“I, therefore, do not think it is “wrong,” for lack of a better term, for students to be stressed academically. If we reduce the level of stress, I fear students will not work as hard, and our district will no longer produce such successful kids,” Pappu added.

Now, while these new stress-decreasing policies have a great effect on the lives of students, they do also affect another group: teachers. Teachers have curriculums and a clear cut deadline, the end of the year, to get their own work in. Teachers are dependent on homework nights and the looming fear of midterms and finals to keep their students motivated.

In short, teachers must adapt their methods to accommodate these new policies. Some teachers, like WWP math teacher and Neshaminy alum, Charles Ashton, believe that this change has been a long time coming.

“The most simple step – in my opinion – is to reduce the homework,” Ashton said. “We should get more out of class-time with more active student work in the scheduled class hour, and shorter homework assignments in general.” It is Ashton’s belief that it doesn’t make sense to give a ton of homework because, in the end, overloading kids does not make the high school process better for students and teachers, alike.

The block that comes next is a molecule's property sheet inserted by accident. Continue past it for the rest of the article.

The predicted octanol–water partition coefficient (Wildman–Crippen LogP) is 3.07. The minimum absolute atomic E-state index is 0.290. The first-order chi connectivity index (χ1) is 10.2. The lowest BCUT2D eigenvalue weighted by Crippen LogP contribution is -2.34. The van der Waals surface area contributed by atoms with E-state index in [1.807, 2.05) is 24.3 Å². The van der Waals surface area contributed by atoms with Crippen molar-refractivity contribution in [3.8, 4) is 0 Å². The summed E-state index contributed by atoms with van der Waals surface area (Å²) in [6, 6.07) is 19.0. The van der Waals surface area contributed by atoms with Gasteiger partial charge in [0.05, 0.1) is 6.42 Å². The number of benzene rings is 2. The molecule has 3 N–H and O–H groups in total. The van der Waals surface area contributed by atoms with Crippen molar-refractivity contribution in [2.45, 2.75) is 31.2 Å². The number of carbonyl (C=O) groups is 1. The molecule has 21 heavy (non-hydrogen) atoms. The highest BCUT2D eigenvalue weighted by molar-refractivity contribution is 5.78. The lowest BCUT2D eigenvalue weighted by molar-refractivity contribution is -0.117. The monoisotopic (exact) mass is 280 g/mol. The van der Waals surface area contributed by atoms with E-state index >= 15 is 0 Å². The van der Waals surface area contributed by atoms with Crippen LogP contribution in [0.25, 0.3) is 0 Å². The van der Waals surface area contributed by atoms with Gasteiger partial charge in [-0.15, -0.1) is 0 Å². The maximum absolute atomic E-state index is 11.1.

Empathetic teachers like Ashton have been instrumental in implementing this stress-relieving protocol. “Too many students have unmanageable workloads – leading to sleep deprivation that makes any stress more serious.”

In comparison, many Neshaminy students can attest to sleepless nights due to homework and schedule nightmares. However, most students facing this issue know that what they are doing has a great end result, which keeps them going.

“Individually, I believe that the workloads are fair for the level of the class. I see that everything I’m doing now is going to pay off in the future. I’m planning on taking even harder classes next year,” McCormick said.

It is important to note the vast socio-economic differences between Neshaminy and West Windsor Plainsboro, making it hard to compare the stress levels of students of both.

However, Spencer’s article profiles West Windsor Plainsboro as a new age West Side Story, a battle between strict Asian parents and sympathetic white ones. She argues the existence of a difference of expectations between the two groups. She maintains that Asian parents are against easing up the curriculum, while white parents are all for the change, suggesting that Asian students and their parental units have a stronger work ethic than whites, a common, standardized argument that can not and does not apply to each and every case.